“We’re punching way below our weight,” Jafar said, adding that over the last decade, the Middle East oil and gas industry had given up a significant amount of its market share to its American counterparts.

SALT, run by Scaramucci, who as well as working at the White House  was also a successful financier, is holding its first conference in the Middle East in partnership with the Abu Dhabi Global Market, aiming to identify global collaboration opportunities in finance, technology and geopolitics.


Capitalism doing ‘more harm than good’ says global survey

Updated 21 January 2020

Capitalism doing ‘more harm than good’ says global survey

  • The poll contacted over 34,000 people in 28 countries

LONDON: A majority of people around the world believe capitalism in its current form is doing more harm than good, a survey found ahead of this week’s Davos meeting of business and political leaders.

This year was the first time the “Edelman Trust Barometer,” which for two decades has polled tens of thousands of people on their trust in core institutions, sought to understand how capitalism itself was viewed.

The study’s authors said that earlier surveys showing a rising sense of inequality prompted them to ask whether citizens were now starting to have more fundamental doubts about the capitalist-based democracies of the West.

“The answer is yes,” David Bersoff, lead researcher on the study produced by US communications company Edelman. “People are questioning at that level whether what we have today, and the world we live in today, is optimized for their having a good future.”

The poll contacted over 34,000 people in 28 countries, from Western democracies like the US to those based on a different model such as China or Russia, with 56 percent agreeing “capitalism as it exists today does more harm than good in the world.”

The survey was launched in 2000 to explore the theories of political scientist Francis Fukuyama, who after the collapse of communism declared that liberal capitalist democracy had seen off rival ideologies and so represented “the end of history.”

That conclusion has since been challenged by critics who point to everything from the rising influence of China to the spread of autocratic leaders, trade protectionism and worsening inequality in the wake of the 2007/08 global financial crisis.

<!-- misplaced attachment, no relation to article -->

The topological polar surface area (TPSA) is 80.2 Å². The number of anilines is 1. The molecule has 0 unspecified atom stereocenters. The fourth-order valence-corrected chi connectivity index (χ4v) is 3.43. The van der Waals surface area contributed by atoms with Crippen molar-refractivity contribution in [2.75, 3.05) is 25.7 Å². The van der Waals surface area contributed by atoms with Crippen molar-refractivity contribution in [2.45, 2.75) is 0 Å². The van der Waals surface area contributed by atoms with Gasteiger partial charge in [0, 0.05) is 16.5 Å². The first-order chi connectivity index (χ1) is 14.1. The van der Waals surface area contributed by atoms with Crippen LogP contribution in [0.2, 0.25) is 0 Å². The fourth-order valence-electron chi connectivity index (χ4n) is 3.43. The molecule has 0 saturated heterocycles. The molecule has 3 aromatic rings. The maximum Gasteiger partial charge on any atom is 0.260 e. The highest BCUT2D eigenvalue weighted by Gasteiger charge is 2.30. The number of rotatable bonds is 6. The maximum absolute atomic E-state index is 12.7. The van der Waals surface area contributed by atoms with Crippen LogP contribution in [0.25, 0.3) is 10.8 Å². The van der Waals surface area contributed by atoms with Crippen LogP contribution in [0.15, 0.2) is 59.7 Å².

On a national level, lack of trust in capitalism was highest in Thailand and India on 75 percent and 74 percent respectively, with France close behind on 69 percent. Majorities prevailed in other Asian, European, Gulf, African and Latin American states.

Only in Australia, Canada, the US, South Korea, Hong Kong and Japan did majorities disagree with the assertion capitalism currently did more harm than good.

FASTFACT

75%

The Edelman Trust Barometer survey found lack of trust in capitalism was highest in Thailand and India on 75 percent and 74 percent respectively.

The survey confirmed a by-now familiar set of concerns ranging from worries about the pace of technological progress and job insecurity, to distrust of the media and a sense that national governments were not up to the challenges of the day.

Within the data there were divergences, with Asians more optimistic about their economic prospects than others across the world. There was also a growing split in attitudes according to status, with the affluent and college-educated much more likely to have faith in how things were being run.

Of possible interest to corporate leaders gathering in Davos this week was the finding that trust in business outweighed that in governments and that 92 percent of employees said CEOs should speak out on the social and ethical issues of the day.

“Business has leapt into the void left by populist and partisan government,” said Edelman CEO Richard Edelman. “It can no longer be business as usual, with an exclusive focus on shareholder returns.”